Figure 1.

Examples of Walk-up Apartment Blocks of a PMCMV ProjectSource. http://www.campinas.sp.gov.br/noticias-integra.php?id=1073

Figure 2.

Examples of Single Family Houses of a PMCMV ProjectSource. http://www.jupiter.com.br

The Program has four modalities for financing a home: (1) a subsidized line, for families with incomes up to three MS; (2) a line for families with incomes of up to ten MS, through a subsidy program and acquisition payments depending on the family income level. Municipal governments are in charge of the selection of families for these two modalities. The third line (3) is specifically intended to support participatory proposals in urban as well as rural areas, and (4) is a line for special credit to provide urban infrastructure for social housing areas in general (Shimbo 2010).

The PMCMV also has a general economic purpose. The construction industry employs a large workforce and this can be used to stimulate the economy of a country. However, the social aim, to permit home ownership to a large segment of the Brazilian population, should not be underestimated. Owning a home has other values that go beyond purely economic issues, relating to psychological feelings of belonging, status and social stability.

With so much attention given to social problems and especially to housing for low-income families, the PMCMV should be examined. Many questions are raised and should be answered by independent studies. The reasons for the perpetuation of typical minimum design criteria, with monotonous proposals and results, built throughout the country, should be questioned. In light of the important investments made and planned, other aspects need investigation as well.

Many studies have already been conducted on PMCMV. However, despite the inherent worth of these individual studies, there is a need for a more holistic evaluation of these. A SLR is seen as an important contribution to focus research efforts on the problems identified in available studies, to avoid the repetition of investigations and to provide novel insights. A synthesis of individual existing studies is therefore indicated.

To support such examinations, this paper presents a study on the research literature produced on PMCMV in the last five years from 2010-2014. This review on studies on PMCMV can provide a sense of scale of data already published on the program as a panorama or map.


III. Methods and Tools

SLRs structure accumulated scientific knowledge and highlight essential results for theoretical or practical applications. Denyer and Tranfield (2009) recommend a five-step approach for review studies: 1. Question formation; 2. Locating studies; 3. Selection and evaluation of studies; 4. Analysis and synthesis of results found in studies; and 5. Reporting and using the results. These SLRs are important to interpret available evidence related to a specific research question in an unbiased and repeatable way. SLRs, as scoping investigations, often precede usual literature reviews to obtain a sense of scale of data already published. The study of this paper is a SLR, as a broad review of references available, and as a bibliographic map, to identify what research evidences exist on the MCMV housing program.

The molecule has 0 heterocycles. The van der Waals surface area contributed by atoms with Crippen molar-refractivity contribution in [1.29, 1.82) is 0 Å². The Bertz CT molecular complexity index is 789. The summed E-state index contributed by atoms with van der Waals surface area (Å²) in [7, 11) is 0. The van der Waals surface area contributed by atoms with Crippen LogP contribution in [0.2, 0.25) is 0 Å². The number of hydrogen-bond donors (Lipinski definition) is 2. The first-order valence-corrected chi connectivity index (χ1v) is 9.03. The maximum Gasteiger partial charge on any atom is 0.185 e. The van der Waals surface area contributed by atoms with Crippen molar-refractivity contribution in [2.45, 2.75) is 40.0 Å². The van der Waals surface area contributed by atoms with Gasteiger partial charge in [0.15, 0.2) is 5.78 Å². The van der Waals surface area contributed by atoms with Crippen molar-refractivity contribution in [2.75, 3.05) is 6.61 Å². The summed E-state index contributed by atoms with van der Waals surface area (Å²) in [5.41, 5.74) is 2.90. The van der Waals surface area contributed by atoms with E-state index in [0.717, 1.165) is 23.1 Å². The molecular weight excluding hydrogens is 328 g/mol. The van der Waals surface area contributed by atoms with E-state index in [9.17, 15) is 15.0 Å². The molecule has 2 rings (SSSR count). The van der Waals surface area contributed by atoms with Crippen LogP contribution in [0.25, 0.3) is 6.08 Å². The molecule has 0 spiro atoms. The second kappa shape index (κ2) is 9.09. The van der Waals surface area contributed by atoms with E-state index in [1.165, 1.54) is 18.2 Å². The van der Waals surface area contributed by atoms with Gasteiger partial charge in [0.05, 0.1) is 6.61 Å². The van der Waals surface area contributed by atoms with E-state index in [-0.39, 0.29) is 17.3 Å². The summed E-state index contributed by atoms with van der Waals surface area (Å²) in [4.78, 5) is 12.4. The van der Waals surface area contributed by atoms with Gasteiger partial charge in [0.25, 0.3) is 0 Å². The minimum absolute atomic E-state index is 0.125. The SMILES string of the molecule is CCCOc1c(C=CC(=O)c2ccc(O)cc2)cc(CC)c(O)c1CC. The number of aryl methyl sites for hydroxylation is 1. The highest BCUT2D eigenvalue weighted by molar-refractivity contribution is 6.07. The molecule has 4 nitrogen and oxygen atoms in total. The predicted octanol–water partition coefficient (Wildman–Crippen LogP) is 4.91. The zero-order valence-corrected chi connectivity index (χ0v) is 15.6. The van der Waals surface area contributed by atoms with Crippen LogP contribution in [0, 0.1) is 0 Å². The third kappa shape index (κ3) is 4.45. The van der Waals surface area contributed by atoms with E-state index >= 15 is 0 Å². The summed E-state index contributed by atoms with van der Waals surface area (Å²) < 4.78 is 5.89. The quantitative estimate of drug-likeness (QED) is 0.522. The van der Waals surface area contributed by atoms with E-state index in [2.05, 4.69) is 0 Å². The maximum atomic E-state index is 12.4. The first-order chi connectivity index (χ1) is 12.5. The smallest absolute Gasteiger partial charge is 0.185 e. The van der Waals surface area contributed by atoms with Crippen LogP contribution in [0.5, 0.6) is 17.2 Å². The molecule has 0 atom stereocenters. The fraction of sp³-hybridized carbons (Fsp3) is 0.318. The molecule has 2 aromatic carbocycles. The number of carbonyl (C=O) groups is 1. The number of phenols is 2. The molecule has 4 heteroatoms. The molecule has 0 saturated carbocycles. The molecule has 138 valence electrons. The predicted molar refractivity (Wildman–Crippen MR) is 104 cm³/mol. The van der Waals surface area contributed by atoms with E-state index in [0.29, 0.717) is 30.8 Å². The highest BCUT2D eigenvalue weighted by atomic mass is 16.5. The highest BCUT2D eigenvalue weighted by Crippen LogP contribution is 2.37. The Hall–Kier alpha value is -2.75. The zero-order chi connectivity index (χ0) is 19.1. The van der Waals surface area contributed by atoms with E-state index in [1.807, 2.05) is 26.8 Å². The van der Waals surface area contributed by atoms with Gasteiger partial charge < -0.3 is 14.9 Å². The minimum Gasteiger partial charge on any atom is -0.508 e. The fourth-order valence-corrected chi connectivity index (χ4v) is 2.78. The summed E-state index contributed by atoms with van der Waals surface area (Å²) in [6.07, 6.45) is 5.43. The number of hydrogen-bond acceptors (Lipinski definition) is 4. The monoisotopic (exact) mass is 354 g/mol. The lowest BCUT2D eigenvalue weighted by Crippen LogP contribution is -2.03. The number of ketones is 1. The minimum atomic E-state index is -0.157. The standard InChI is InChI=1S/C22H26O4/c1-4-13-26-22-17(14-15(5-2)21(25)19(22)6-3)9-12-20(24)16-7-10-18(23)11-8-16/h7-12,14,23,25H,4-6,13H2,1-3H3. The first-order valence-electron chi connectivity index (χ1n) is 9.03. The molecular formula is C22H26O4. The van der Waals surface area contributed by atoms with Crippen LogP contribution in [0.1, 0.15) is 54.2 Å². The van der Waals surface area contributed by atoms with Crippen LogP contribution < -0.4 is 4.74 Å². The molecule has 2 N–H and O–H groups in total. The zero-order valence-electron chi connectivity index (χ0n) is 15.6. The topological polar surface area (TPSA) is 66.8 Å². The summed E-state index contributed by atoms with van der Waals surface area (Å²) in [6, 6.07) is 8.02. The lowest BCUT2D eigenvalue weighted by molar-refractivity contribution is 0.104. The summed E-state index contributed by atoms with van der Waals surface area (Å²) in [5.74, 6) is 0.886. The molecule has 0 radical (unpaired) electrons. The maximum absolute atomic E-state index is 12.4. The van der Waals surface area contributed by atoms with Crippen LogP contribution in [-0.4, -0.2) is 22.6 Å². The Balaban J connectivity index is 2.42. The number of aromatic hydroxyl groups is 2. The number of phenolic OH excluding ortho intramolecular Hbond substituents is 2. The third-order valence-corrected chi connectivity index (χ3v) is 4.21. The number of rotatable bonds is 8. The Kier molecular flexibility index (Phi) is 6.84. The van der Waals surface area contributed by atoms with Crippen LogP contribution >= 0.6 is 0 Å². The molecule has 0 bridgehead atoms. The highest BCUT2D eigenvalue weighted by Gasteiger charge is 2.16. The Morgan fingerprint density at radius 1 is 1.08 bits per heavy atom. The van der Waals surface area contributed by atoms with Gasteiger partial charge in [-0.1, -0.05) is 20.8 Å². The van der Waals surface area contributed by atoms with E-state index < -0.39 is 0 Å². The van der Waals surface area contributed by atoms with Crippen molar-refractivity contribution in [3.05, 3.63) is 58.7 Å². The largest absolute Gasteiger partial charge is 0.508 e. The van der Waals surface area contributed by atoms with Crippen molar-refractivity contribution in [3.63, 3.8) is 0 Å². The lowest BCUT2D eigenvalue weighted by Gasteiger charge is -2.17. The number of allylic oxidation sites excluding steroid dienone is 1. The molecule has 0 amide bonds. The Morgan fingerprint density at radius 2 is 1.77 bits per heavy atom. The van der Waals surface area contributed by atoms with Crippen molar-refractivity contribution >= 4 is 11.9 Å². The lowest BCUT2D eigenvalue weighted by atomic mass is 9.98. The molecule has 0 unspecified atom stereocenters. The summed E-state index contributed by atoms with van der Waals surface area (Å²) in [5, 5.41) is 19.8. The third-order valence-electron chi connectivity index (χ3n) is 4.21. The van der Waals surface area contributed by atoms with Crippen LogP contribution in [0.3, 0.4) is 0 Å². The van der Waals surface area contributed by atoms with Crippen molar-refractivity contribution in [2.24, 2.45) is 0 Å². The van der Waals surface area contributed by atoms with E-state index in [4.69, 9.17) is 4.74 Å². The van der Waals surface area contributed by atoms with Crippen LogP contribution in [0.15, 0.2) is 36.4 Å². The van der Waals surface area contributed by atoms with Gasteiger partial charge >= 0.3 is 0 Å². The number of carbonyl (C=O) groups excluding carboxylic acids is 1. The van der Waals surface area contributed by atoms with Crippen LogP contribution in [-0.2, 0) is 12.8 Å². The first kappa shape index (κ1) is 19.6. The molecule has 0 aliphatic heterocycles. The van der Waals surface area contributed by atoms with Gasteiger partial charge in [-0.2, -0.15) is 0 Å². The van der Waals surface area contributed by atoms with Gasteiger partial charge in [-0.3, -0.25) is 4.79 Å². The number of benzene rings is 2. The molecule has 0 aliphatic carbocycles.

To create this map based on a SLR, this study used a single keyword, Programa Minha Casa Minha Vida, because first investigations uncovered large and conflicting results with multiple keywords. The search then determined the location of studies in three data banks: “Scopus”, “Scielo” and “Google Scholar”. A five-year period from 2010 to 2014 limited the study further, because the program officially started in 2009. To manage the size of data retrieved and analyse each result individually, each year had its separate collections for conference papers, articles in journals, books and book chapters, monographs of capstone activities of undergraduate courses, reports and finally dissertations and doctoral theses. The study retrieved data through the “ZOTERO” bibliographic research tool. After retrieval and separation, the data received an individual check to certify that the types of studies are in the correct collection and specifically on the MCMV program. Thus, the SLR on studies on PMCMV produced a ZOTERO collection that can be further analysed in relation to its content. The graphic representations of this collection used “Microsoft Excel” to produce charts, and “Paper Machine” for ZOTERO to demonstrate the most frequent words encountered in the studies of the collection, as “Wordclouds” and topics through the “Topic Modelling” application, also available in “Paper Machine”.


IV. Bibliometrics

The keyword “Minha Casa Minha Vida” in Google scholar search renders 4430 results. Such a large number of references is not easily managed or analysed, and the SLR study needed a structured approach, separating references by year and type of publication. On one hand, this first result shows that there is an enormous interest in PMCMV in public and academic circles. On the other hand, a search in Scopus reveals 24 items, and Scielo yields only 7 items. Most research therefore is published primarily locally, in journals, conference papers and theses, written in Portuguese. <Figures 3 to 7> show major results graphically of the structured data.

Figure 3.

Total Number of Studies on PMCMV. Source. Authors

Figure 4.

Conference Papers on PMCMV. Source. Authors

Figure 5.

Articles on PMCMV in Journals. Source. Authors

Figure 6.

Books, Monographs and Reports on PMCMV. Source. Authors

Figure 7.

Theses and Dissertations on PMCMV. Source. Authors

After individual analysis of the first Google Scholar search and structuring by year and type of publication, 1489 bibliographic items remained, shown in <Figure 3> over the five-year period. The total number of research results are divided according to the type of publications as follows: total publications −1489; conference papers −351; articles in journals −597; books or book chapters −28; reports –72; monographs −192 and dissertations and theses −249. The variation of each category over the five-year period is shown for the total in <Figures 3 and 8>, for conference papers in <Figure 4>, for articles in journals in <Figure 5>, for monographs, books, chapters in books and reports in <Figure 6> and for dissertations and theses in <Figure 7>.